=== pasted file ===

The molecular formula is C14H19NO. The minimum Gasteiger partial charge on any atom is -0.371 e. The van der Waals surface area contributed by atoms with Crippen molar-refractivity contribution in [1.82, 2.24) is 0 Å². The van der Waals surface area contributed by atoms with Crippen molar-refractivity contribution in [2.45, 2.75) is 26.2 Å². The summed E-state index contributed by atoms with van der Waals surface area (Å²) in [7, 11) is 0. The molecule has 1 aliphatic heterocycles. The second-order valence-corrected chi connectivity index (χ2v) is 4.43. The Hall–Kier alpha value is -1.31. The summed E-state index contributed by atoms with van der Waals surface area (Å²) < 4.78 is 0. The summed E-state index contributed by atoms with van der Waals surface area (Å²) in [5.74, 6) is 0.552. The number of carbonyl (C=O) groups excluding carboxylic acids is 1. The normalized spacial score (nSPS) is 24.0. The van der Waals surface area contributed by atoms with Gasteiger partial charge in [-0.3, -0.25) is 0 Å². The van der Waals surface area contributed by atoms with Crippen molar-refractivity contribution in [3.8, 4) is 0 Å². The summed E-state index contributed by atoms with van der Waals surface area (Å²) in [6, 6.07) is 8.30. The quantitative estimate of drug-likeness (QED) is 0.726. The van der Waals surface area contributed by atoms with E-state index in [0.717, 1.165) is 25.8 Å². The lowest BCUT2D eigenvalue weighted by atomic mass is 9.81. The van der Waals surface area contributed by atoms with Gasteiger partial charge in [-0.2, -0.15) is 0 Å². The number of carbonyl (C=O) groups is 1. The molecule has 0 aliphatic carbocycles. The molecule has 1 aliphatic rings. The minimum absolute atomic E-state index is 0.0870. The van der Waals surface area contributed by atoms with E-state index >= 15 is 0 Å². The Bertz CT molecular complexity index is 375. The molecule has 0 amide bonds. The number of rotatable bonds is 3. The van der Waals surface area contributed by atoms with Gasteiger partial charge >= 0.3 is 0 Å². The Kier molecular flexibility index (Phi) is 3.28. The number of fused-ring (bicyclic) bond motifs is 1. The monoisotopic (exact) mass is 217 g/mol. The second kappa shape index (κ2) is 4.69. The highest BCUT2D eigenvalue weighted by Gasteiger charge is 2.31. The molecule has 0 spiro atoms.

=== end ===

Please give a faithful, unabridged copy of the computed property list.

The molecular formula is C14H19NO. The minimum Gasteiger partial charge on any atom is -0.371 e. The van der Waals surface area contributed by atoms with Crippen molar-refractivity contribution in [1.82, 2.24) is 0 Å². The van der Waals surface area contributed by atoms with Crippen molar-refractivity contribution in [2.45, 2.75) is 26.2 Å². The summed E-state index contributed by atoms with van der Waals surface area (Å²) in [7, 11) is 0. The molecule has 1 aliphatic heterocycles. The second-order valence-corrected chi connectivity index (χ2v) is 4.43. The Hall–Kier alpha value is -1.31. The summed E-state index contributed by atoms with van der Waals surface area (Å²) < 4.78 is 0. The summed E-state index contributed by atoms with van der Waals surface area (Å²) in [5.74, 6) is 0.552. The number of carbonyl (C=O) groups excluding carboxylic acids is 1. The normalized spacial score (nSPS) is 24.0. The van der Waals surface area contributed by atoms with Gasteiger partial charge in [-0.3, -0.25) is 0 Å². The van der Waals surface area contributed by atoms with Crippen molar-refractivity contribution in [3.8, 4) is 0 Å². The summed E-state index contributed by atoms with van der Waals surface area (Å²) in [6, 6.07) is 8.30. The quantitative estimate of drug-likeness (QED) is 0.726. The van der Waals surface area contributed by atoms with E-state index in [0.717, 1.165) is 25.8 Å². The lowest BCUT2D eigenvalue weighted by atomic mass is 9.81. The van der Waals surface area contributed by atoms with Gasteiger partial charge in [-0.2, -0.15) is 0 Å². The number of carbonyl (C=O) groups is 1. The molecule has 0 aliphatic carbocycles. The molecule has 1 aliphatic rings. The minimum absolute atomic E-state index is 0.0870. The van der Waals surface area contributed by atoms with E-state index >= 15 is 0 Å². The Bertz CT molecular complexity index is 375. The molecule has 0 amide bonds. The number of rotatable bonds is 3. The van der Waals surface area contributed by atoms with Gasteiger partial charge >= 0.3 is 0 Å². The Kier molecular flexibility index (Phi) is 3.28. The number of fused-ring (bicyclic) bond motifs is 1. The monoisotopic (exact) mass is 217 g/mol. The second kappa shape index (κ2) is 4.69. The highest BCUT2D eigenvalue weighted by Gasteiger charge is 2.31. The molecule has 0 spiro atoms.